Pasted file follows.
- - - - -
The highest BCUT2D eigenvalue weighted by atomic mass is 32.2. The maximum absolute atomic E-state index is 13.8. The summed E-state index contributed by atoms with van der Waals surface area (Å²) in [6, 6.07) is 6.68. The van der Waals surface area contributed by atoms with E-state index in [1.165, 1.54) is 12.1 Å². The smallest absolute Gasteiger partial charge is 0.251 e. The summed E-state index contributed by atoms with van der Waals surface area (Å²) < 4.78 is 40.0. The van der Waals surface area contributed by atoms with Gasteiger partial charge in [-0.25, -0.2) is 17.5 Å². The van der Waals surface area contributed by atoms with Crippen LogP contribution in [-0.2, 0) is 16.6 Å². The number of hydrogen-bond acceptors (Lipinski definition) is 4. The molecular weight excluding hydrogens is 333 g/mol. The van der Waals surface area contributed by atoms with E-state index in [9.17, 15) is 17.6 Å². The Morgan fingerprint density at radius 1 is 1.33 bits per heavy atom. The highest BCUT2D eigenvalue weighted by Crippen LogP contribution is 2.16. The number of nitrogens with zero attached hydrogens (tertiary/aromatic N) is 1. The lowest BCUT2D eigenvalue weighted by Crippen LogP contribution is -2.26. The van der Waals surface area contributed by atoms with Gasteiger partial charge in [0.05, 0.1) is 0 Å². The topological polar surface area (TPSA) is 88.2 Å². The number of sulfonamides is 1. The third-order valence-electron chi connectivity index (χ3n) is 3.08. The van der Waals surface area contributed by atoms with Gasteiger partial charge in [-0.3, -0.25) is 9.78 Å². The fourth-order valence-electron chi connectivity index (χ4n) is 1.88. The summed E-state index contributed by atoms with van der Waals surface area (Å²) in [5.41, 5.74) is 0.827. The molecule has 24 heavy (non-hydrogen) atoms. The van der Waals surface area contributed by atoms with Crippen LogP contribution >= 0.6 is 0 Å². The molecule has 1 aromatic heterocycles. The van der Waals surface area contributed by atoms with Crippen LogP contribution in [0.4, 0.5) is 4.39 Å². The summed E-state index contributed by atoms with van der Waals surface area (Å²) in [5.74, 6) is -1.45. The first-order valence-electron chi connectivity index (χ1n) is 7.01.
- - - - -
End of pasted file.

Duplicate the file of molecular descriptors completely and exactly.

The highest BCUT2D eigenvalue weighted by atomic mass is 32.2. The maximum absolute atomic E-state index is 13.8. The summed E-state index contributed by atoms with van der Waals surface area (Å²) in [6, 6.07) is 6.68. The van der Waals surface area contributed by atoms with E-state index in [1.165, 1.54) is 12.1 Å². The smallest absolute Gasteiger partial charge is 0.251 e. The summed E-state index contributed by atoms with van der Waals surface area (Å²) < 4.78 is 40.0. The van der Waals surface area contributed by atoms with Gasteiger partial charge in [-0.25, -0.2) is 17.5 Å². The van der Waals surface area contributed by atoms with Crippen LogP contribution in [-0.2, 0) is 16.6 Å². The number of hydrogen-bond acceptors (Lipinski definition) is 4. The molecular weight excluding hydrogens is 333 g/mol. The van der Waals surface area contributed by atoms with E-state index in [9.17, 15) is 17.6 Å². The Morgan fingerprint density at radius 1 is 1.33 bits per heavy atom. The highest BCUT2D eigenvalue weighted by Crippen LogP contribution is 2.16. The number of nitrogens with zero attached hydrogens (tertiary/aromatic N) is 1. The lowest BCUT2D eigenvalue weighted by Crippen LogP contribution is -2.26. The van der Waals surface area contributed by atoms with Gasteiger partial charge in [0.05, 0.1) is 0 Å². The topological polar surface area (TPSA) is 88.2 Å². The number of sulfonamides is 1. The third-order valence-electron chi connectivity index (χ3n) is 3.08. The van der Waals surface area contributed by atoms with Gasteiger partial charge in [-0.3, -0.25) is 9.78 Å². The fourth-order valence-electron chi connectivity index (χ4n) is 1.88. The summed E-state index contributed by atoms with van der Waals surface area (Å²) in [5.41, 5.74) is 0.827. The molecule has 24 heavy (non-hydrogen) atoms. The van der Waals surface area contributed by atoms with Crippen LogP contribution >= 0.6 is 0 Å². The molecule has 1 aromatic heterocycles. The van der Waals surface area contributed by atoms with Crippen LogP contribution in [0.4, 0.5) is 4.39 Å². The summed E-state index contributed by atoms with van der Waals surface area (Å²) in [5.74, 6) is -1.45. The first-order valence-electron chi connectivity index (χ1n) is 7.01.